A reader writes: “I am a 70+ woman who is losing her hair! I’m not on radiation or chemotherapy and am in generally good health. A couple of years ago, I noticed my hair falling out, and now as it tentatively grows back very slowly, it is even thinner and finer than before (and continues to shed).
I began taking biotin at my (doctor’s) advice. It doesn’t seem to have done anything to correct the loss. Can you give me any advice about supplements other than biotin, or any foods I might be missing for hair growth? My nails are very thin and subject to splitting, as well. Both my parents died with hair on their heads, but I’m not sure I will!”
– Linda K.
You did right to consult your doctor on this, since he or she hopefully knows your total health history. Nutrition experts say a deficiency of biotin is extremely rare. That said, a deficiency can cause a gradual thinning and loss of hair all over the body, according to the NIH Office of Dietary Supplements. Other symptoms of biotin deficiency can include skin rashes and brittle nails. By the way, there is more evidence that biotin supplements may help brittle nails than there is about their effect on hair loss.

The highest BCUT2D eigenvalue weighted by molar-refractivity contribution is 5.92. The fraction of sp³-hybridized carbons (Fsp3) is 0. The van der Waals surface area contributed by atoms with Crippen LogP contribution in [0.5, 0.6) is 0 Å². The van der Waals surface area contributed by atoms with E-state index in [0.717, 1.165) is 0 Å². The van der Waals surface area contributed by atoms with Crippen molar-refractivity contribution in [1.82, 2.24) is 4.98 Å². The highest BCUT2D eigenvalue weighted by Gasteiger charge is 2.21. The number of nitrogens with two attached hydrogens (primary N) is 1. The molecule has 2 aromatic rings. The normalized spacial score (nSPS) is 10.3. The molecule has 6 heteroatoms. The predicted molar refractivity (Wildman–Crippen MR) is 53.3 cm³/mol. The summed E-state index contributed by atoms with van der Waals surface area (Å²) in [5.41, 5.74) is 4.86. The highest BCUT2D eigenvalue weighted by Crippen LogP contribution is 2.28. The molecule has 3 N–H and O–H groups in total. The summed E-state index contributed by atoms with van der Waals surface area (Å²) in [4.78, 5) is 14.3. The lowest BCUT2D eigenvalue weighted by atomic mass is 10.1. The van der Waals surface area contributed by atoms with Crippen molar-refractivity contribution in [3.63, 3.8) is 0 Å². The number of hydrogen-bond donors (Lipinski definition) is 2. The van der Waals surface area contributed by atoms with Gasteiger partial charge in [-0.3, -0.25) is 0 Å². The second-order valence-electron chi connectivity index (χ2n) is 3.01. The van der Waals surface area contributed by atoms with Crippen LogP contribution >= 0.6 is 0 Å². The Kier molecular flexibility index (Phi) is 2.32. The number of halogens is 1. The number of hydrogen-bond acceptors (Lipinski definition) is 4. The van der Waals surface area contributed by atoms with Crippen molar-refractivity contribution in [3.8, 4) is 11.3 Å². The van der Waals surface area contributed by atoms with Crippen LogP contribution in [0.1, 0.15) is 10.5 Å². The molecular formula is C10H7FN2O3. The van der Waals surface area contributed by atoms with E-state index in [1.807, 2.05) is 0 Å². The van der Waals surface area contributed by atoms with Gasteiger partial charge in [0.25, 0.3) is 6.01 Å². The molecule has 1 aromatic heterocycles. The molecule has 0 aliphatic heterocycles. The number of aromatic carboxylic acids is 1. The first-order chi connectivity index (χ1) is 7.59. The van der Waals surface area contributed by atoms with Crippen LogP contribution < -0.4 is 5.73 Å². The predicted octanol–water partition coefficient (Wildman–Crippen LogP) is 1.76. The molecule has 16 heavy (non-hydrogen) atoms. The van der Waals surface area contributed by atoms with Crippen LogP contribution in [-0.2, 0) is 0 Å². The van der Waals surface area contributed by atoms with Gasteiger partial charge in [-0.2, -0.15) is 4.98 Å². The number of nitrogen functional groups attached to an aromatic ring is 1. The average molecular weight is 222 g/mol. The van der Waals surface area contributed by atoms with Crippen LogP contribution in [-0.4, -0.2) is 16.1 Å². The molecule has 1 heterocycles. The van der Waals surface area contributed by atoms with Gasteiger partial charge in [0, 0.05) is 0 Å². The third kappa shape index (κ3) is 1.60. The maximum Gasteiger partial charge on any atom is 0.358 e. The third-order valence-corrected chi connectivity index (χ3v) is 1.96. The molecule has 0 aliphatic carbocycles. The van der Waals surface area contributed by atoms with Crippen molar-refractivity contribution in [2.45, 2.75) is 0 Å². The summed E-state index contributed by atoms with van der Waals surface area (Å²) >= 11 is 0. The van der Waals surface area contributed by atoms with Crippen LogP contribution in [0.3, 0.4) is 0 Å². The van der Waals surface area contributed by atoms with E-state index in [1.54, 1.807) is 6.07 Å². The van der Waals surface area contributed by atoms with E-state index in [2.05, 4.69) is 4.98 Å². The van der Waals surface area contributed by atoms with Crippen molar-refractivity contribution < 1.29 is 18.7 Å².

A woman your age needs about 30 micrograms of biotin a day, according to the latest recommendations. Good sources include eggs, fish, pork, beef, sunflower seeds and sweet potatoes. And steer clear of too much alcohol; it can interfere with the absorption of biotin.
Nutritionally, our hair follicles – the cells in our skin that grow hair – use a variety of nutrients to produce healthy hair. A deficiency of one or more key nutrients can affect the structure, as well as the growth, of hair, say experts.
Nutrients that can literally make your hair fall out if they are deficient in the diet include iron, protein, niacin and zinc. Foods that possess all of these nutrients include fish, poultry, lean meat, eggs and legumes.
Omega-3 fatty acids found in fish, flax and walnuts are also essential to shiny, healthy hair.